The launch of Angry Birds 2 saw revenues increase rapidly for the entire franchise, but July and August 2017 ended up representing the high point for Rovio’s games financially. The below chart, which tracks revenue from game sales and microtransactions, shows that the two months before the IPO were the highest level for Rovio revenue until 2021, which only slightly inched out these months. Over the entire period from IPO to today, microtransaction revenue from the Angry Birds franchise has been roughly flat.
Angry Birds has existed as a brand since the dawn of the App Store. But like all entertainment brands, excitement and audience appeal eventually fizzle out. The series has had 21 games released over a 14-year span, though success has been concentrated in a select few titles. Furthermore, Rovio has only developed a handful of other games during this time, none of which have even remotely achieved the success of Angry Birds.
The creative spark that resulted in the original Angry Birds games has remained unmatched at Rovio. The company has tried to innovate beyond Angry Birds with new IP, but as of today that franchise is the only one that continues to receive regular support. For example, Rovio’s 2019 puzzle game Sugar Blast has not received any updates since 2021, despite the game following a live service model centered around seasonal events.
As for the development of other media, which was a main selling point around the IPO, there have been about a dozen television series since 2013 (all Angry Birds related), as well as a movie sequel released in 2019. The Angry Birds Movie 2 was much less successful than its predecessor, grossing $153 million against a $65 million budget. The television series have not been particularly noteworthy, either. The most recent is a show called Angry Birds: Summer Madness, exclusive to Netflix, that has a 5.7 IMDb rating on less than 800 reviews.
Consumer fatigue has not been the only factor affecting Angry Birds’ popularity. In early 2019, all of Rovio’s games released before 2014 were removed from iOS and Google Play stores without much explanation. Many believe Rovio either lost or did not renew the licenses to Angry Birds Rio and Star Wars, but the removal of the original Angry Birds was a true head scratcher. This ostracized many of Rovio’s core players, turning them off from the franchise entirely.
Rovio’s EBITDA multiple at IPO time was around 30x, using 2017’s full year earnings. The company failed to grow into its multiple, as 2022’s €39 million EBITDA was just 15% higher than 2017. Furthermore, earnings have been in decline for two consecutive years, after the pandemic banner year. Top-line revenues have followed a similar trend and are roughly flat since 2017.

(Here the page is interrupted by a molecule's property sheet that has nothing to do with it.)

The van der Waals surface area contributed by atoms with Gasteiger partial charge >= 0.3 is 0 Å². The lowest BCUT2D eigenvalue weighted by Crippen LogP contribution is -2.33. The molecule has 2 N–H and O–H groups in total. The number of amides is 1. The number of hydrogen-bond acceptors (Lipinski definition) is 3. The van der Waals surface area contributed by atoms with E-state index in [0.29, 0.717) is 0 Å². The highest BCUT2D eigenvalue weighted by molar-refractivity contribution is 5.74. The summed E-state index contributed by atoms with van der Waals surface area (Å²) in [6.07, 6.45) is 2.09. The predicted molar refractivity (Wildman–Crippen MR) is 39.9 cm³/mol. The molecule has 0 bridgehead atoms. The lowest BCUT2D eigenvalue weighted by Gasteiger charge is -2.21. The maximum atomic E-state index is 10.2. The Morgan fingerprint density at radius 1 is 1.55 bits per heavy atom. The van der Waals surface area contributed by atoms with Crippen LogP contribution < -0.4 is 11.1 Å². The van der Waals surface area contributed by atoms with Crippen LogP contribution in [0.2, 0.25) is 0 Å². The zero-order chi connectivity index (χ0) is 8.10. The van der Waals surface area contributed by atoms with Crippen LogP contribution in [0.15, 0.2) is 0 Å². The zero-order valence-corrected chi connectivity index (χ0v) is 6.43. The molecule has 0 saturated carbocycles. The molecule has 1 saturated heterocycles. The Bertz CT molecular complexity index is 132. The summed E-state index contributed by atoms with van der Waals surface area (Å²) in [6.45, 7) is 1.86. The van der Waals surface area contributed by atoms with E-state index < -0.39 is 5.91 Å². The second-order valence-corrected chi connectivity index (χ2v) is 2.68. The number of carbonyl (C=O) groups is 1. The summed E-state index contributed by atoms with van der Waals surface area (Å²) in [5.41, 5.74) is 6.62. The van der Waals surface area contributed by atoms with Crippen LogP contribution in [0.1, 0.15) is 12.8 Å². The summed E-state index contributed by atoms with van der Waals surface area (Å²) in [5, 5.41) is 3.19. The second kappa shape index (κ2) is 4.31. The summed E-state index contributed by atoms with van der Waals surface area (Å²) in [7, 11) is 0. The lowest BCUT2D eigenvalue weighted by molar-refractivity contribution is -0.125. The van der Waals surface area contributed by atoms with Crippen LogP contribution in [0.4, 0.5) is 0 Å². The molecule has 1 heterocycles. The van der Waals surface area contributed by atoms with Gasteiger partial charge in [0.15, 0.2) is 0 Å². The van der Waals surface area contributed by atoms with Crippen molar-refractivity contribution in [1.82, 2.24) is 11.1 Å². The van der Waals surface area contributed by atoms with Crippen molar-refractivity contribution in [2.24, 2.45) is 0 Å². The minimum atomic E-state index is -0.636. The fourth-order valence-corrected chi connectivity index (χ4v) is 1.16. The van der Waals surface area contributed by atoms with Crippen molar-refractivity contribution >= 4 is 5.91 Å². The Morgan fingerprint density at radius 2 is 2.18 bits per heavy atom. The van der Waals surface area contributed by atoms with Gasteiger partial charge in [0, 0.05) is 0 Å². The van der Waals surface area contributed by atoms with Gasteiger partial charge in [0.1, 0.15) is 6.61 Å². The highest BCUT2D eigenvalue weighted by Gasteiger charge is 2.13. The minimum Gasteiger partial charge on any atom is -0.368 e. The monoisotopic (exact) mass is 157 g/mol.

Even if the valuation is rich (18x 2022 EBITDA), the deal makes a lot of sense for Sega. For one, Sega fully intends on turning Rovio into a core in-house development studio. The mechanics of Sonic games have translated well to mobile. Endless runner game Sonic Dash, which was developed by Sega’s Hardlight division, has garnered over 500 million downloads on Android and iOS since 2013. The entire Sonic franchise, which also includes games like Sonic Runners and Sonic Speed Battle, has been downloaded over 1.5 billion times on mobile. Rovio will be able to increase Sega’s output, both for Sonic and potentially for other franchises like Super Monkey Ball and Phantasy Star.
Before any deal talks took place, Rovio was trading at 11x LTM EBITDA, as expectations called for low to zero growth. Sega will have to prove that the acquisition will boost its output, particularly as its games for Western audiences haven’t fared as well as those for domestic gamers in Japan. In addition to Sonic, potential franchises that can make more inroads on mobile include IP like Super Monkey Ball and Phantasy Star.
Secondly, Rovio will aid Sega with its multimedia expansion. As reported in the press release, Sega will receive insights on exposing its fanbase to “movies, anime, and merchandising” based on its IP. The Sonic movies have been successful, but there are many other ways the franchise can be monetized. For example, one creative outlet for Angry Birds has been in mini-golf, which began as a venue in the American Dream Mall in 2020. These benefits may be reciprocal as well. Rovio’s licensing revenue makes up a very small portion of the company, and Sega may be able to use its warchest to unlock new opportunities. Sega’s Pachinko business saw a resurgence last year as profit soared after previously successful themes were revived, and Angry Birds could continue this upswing.
The acquisition also comes with Rovio’s expertise in game development technology. Beacon is Rovio’s live-service cloud platform used by its in-house teams, providing them with tools to update games and implement events. This gaming backend will likely be used across Sega’s active mobile portfolio, and for all future games as well. Based on Rovio’s website, it also appears the company envisioned selling this product to other developers, a route Sega may choose to take.